Replace office light switches with occupancy motion detectors; yes, there’s an up-front investment, but the ROI is well worth the initial cost.
Reduce lighting in low traffic areas and open hallways. Many of the newspapers I’ve worked at we’ve replaced four bulbs in the fixture with two, virtually cutting electric usage in half.
Evaluate the cost of installing new ballasts as your old ones fail. A quick online search states that generally speaking a T8 bulb is 40 percent more efficient than a T12 and a T5 is more than 50 percent more efficient. I’m not suggesting you replace all the ballasts and bulbs in your building, but merely suggesting that you access your current situation and make appropriate choices.
Most of the time improvements like this can fall under capital improvements, easing the burden on your operating budget. Be sure to check with your utility company to see what programs they may have for high efficiency retrofits as well as bulbs and ballasts.
Lastly, the cost savings that can be the most difficult to control—people. I can’t count the number of times I’ve went in on a weekend and found dozens of lights shining with no one in the building, or walked by an office at 7 p.m. only to find the door locked and lights on inside. I can guarantee that if you go to their home it’s not lit up like a landing strip, but because it’s at work, most don’t apply the same rules. If you don’t have the funds for occupancy sensors, then all you can do is coach your employees and hope that it sticks.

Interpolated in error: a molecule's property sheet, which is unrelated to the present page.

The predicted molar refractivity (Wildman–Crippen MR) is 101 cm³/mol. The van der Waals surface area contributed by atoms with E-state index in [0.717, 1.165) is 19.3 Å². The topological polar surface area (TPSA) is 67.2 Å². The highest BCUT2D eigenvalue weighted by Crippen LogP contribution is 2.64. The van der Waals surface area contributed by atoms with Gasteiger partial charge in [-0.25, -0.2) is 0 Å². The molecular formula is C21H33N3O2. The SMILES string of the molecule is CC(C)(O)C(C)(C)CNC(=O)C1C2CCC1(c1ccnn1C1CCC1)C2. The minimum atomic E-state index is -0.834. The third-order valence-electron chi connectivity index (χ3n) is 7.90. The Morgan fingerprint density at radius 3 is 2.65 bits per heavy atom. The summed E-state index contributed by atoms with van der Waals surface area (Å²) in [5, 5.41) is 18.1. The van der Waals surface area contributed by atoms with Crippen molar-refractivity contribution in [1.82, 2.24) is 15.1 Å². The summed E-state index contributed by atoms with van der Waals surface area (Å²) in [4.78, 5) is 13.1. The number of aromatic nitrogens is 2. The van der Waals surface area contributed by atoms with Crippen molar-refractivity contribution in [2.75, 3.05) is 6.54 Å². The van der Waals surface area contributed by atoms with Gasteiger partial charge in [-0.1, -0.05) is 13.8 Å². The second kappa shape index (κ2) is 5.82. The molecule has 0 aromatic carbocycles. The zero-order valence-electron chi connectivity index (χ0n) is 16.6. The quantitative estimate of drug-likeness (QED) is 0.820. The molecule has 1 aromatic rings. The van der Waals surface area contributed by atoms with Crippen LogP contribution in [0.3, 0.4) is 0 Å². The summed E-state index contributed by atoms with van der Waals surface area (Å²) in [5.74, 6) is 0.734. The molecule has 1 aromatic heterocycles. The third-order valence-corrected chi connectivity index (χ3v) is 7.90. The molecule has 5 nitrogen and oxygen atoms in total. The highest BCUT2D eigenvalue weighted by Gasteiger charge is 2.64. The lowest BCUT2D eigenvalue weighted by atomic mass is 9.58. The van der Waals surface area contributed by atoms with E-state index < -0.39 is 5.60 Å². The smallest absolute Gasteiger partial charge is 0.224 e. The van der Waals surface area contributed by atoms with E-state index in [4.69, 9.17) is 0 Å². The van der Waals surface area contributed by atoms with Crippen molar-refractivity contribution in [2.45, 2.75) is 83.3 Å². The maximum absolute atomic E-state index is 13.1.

Eliminating an Employee Perk
I’m expecting some groaning here. I personally consider bottled water as an employee perk. Last I knew, although tap water has had challenges in some cities, it isn’t going to kill most of us to drink it.
Depending on your location, you’re paying upwards of six dollars for a five gallon bottle of water. In addition, many vendors charge monthly rentals for dispensers. If you think this doesn’t add up, take a look at your monthly expense for bottled water. I predict you’ll change your mind. I will say most publishers I’ve suggested this to look at me like I just succumbed to demonic possession, until they see the savings first-hand.